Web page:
28

Today while inside a client's production system, I found a SQL Server query that contained an unfamiliar syntax. In the below example, what does the *= operator do? I could not find any mention of it on MSDN. The query does execute and return data. As far as anyone knows, this has been in the system since they were using SQL Server 2000, but they are now running 2005.

declare @nProduct int
declare @iPricingType int
declare @nMCC int

set @nProduct = 4
set @iPricingType = 2
set @nMCC = 230

--Build SQL for factor matrix

Select distinct
base.uiBase_Price_ID,
base.nNoteRate, 
base.sDeliveryOpt, 
IsNull(base.nPrice,0) as nPrice, 
IsNull(base.nPrice,0) + Isnull(fact.nFactor,0) as nAdjPrice, 
base.iProduct_ID,
fact.iPosition as fiPosition, 
base.iPosition, 
CONVERT(varchar(20), base.dtDate_Updated, 101) + ' ' + CONVERT(varchar(20), base.dtDate_Updated, 108) as 'dtDate_Updated', 
fact.nFactor, 
fact.nTreasFactor, 
product.sProduct_txt ,  
pfi.sPFI_Name,  
mccprod.nServicing_Fee,  
fact.nNoteRate as fNoteRate,  
mcc.nLRA_Charge as nLRA  
From 
tbl_Base_Prices base, tbl_Factors fact, tbl_Product product, tbl_PFI pfi, tbl_MCC mcc, tbl_MCC_Product mccprod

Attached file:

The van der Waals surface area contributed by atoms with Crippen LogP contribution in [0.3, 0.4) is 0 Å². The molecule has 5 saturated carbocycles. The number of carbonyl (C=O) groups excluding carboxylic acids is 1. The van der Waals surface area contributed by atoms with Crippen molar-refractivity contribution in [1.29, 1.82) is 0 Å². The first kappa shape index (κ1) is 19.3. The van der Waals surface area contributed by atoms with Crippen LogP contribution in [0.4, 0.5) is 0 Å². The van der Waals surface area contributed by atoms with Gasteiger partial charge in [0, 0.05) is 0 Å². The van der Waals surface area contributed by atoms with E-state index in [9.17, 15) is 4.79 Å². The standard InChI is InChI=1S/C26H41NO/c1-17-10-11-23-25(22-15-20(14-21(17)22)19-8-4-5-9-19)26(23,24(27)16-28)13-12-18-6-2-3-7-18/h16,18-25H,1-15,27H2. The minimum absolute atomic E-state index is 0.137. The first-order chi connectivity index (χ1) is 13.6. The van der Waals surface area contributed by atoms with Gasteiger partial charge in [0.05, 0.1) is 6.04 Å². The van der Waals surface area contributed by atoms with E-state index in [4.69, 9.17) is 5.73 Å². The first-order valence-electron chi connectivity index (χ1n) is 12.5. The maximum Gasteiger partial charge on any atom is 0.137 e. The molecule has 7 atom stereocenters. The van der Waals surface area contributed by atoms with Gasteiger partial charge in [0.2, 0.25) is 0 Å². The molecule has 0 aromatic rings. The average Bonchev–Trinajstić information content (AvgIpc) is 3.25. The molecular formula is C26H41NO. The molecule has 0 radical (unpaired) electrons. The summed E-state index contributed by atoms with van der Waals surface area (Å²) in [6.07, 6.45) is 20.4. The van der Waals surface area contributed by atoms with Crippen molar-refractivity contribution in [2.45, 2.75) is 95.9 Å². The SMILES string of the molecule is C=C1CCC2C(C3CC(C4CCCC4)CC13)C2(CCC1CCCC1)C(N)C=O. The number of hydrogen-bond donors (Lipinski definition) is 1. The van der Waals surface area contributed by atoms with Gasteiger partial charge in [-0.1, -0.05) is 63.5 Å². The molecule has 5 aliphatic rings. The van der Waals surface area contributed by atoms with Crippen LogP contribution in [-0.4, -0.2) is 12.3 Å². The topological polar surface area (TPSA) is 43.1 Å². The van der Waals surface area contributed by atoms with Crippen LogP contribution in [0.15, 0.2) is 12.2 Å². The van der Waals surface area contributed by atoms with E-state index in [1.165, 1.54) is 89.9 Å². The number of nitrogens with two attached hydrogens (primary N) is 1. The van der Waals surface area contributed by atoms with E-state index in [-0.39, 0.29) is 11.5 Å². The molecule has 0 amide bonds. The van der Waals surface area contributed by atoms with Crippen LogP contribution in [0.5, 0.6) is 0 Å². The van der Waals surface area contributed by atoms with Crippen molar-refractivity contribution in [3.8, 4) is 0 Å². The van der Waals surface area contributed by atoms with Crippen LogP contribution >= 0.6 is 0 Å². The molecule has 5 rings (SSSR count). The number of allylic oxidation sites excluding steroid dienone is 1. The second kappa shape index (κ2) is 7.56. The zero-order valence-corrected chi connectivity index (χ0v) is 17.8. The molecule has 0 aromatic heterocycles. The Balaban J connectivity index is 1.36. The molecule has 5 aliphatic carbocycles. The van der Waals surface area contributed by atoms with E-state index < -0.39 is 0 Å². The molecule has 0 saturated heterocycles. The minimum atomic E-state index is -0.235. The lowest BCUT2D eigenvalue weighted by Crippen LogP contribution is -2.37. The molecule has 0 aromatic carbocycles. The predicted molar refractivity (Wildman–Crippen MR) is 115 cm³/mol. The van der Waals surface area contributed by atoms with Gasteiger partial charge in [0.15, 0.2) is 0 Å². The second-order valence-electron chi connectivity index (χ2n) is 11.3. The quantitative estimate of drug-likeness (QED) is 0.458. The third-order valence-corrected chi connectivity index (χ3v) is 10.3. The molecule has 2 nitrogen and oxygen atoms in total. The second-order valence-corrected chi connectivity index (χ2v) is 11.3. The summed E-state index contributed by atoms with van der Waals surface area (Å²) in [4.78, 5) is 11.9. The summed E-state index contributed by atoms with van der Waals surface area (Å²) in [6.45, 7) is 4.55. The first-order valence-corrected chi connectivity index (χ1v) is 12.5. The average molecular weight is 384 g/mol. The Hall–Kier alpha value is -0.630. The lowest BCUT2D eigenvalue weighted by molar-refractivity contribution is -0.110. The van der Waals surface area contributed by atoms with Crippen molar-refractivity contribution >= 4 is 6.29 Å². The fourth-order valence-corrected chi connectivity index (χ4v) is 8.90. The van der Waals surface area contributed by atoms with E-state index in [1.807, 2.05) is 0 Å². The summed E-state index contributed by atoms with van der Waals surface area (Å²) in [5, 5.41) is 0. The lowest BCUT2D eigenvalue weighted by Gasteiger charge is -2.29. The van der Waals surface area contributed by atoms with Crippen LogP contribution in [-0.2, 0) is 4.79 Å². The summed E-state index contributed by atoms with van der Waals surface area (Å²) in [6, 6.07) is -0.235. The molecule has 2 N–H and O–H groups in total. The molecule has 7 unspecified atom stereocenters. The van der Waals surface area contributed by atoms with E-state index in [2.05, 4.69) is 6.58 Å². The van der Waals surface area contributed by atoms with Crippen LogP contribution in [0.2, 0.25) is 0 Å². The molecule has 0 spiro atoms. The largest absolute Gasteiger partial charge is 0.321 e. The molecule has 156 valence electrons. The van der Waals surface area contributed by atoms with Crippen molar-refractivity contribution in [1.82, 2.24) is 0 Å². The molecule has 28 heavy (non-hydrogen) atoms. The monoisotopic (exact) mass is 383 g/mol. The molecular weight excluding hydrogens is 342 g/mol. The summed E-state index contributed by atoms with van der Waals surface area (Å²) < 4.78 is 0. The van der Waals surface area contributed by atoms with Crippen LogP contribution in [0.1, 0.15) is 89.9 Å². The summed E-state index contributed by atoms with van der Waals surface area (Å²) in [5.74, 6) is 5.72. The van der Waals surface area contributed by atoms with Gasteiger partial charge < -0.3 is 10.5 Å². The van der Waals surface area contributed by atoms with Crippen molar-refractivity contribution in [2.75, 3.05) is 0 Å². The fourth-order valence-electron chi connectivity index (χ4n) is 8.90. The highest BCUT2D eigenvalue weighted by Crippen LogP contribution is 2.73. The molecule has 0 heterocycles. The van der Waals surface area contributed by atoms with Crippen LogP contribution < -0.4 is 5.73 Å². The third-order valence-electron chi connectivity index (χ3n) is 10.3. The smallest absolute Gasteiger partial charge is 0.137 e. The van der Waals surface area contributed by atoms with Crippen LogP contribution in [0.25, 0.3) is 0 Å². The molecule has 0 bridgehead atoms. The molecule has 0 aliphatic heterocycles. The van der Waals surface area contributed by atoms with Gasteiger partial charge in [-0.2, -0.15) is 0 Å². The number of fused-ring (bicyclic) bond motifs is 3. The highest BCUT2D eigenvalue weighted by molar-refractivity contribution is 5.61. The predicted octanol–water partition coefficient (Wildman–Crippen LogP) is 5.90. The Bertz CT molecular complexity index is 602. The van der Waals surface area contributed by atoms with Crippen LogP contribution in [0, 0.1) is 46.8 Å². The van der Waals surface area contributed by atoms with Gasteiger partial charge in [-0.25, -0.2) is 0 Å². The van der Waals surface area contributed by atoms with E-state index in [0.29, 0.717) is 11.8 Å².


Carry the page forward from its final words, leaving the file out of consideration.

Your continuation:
Where
base.iProduct_ID = @nProduct  
And base.iProduct_ID *= fact.iProduct_ID 
And base.iPosition *= fact.iPosition 
And base.nNoteRate *= fact.nNoteRate 
And base.iPricing_Type = @iPricingType
And fact.iMCC_ID =  @nMCC
And fact.iProduct_ID = @nProduct
And mcc.iMCC_ID =  @nMCC 
And mcc.iPFI_ID = pfi.iPFI_ID 
And mccprod.iMCC_ID =  @nMCC
And mccprod.iProduct_ID =  @nProduct
And base.iProduct_ID = product.iProduct_ID 
and fact.iPricing_Type= @iPricingType
Order By
base.nNoteRate, base.iPosition 

6 Answers 6

31

Remove this code immediately and replace with a left join. This code does not always interpret correctly (Sometimes SQL Server decides it is a cross join) even in SQL Server 2000 and thus can give incorrect results! Also it is deprecated for the future (Using Outer Joins, SQL Server 2000 documentation archived from the original).

I'm going to add that in adjusting to left joins you should remove all of those other implicit joins as well. The implicit join syntax has been obsolete since 1992, there is no excuse for it still being in production code. And mixing implicit and explicit joins can give unexpected results.


5
  • 3
    This code does not always interpret correctly (Sometimes SQL Server decides it is a cross join) even in SQL Server 2000 and thus can give incorrect results! Also it is deprecated for the future. I know this is very old, but I was wondering if you had documentation that supports this statement? Thanks!
    – swasheck
    Aug 1, 2013 at 20:38
  • 2
    The SQL-92 syntax is recommended because it is not subject to the ambiguity that sometimes results from the legacy Transact-SQL outer joins. From SQL 2000 BOL: Using Outer Joins. The newer versions of that topic don't even mention *= and =* joins. Aug 1, 2013 at 20:57
  • 1
    Also (thanks @MikaelEriksson): Using this syntax for outer joins is discouraged because of the potential for ambiguous interpretation and because it is nonstandard. Instead, specify joins in the FROM clause. From SQL 2000 BOL: SELECT. Aug 1, 2013 at 21:00
  • 4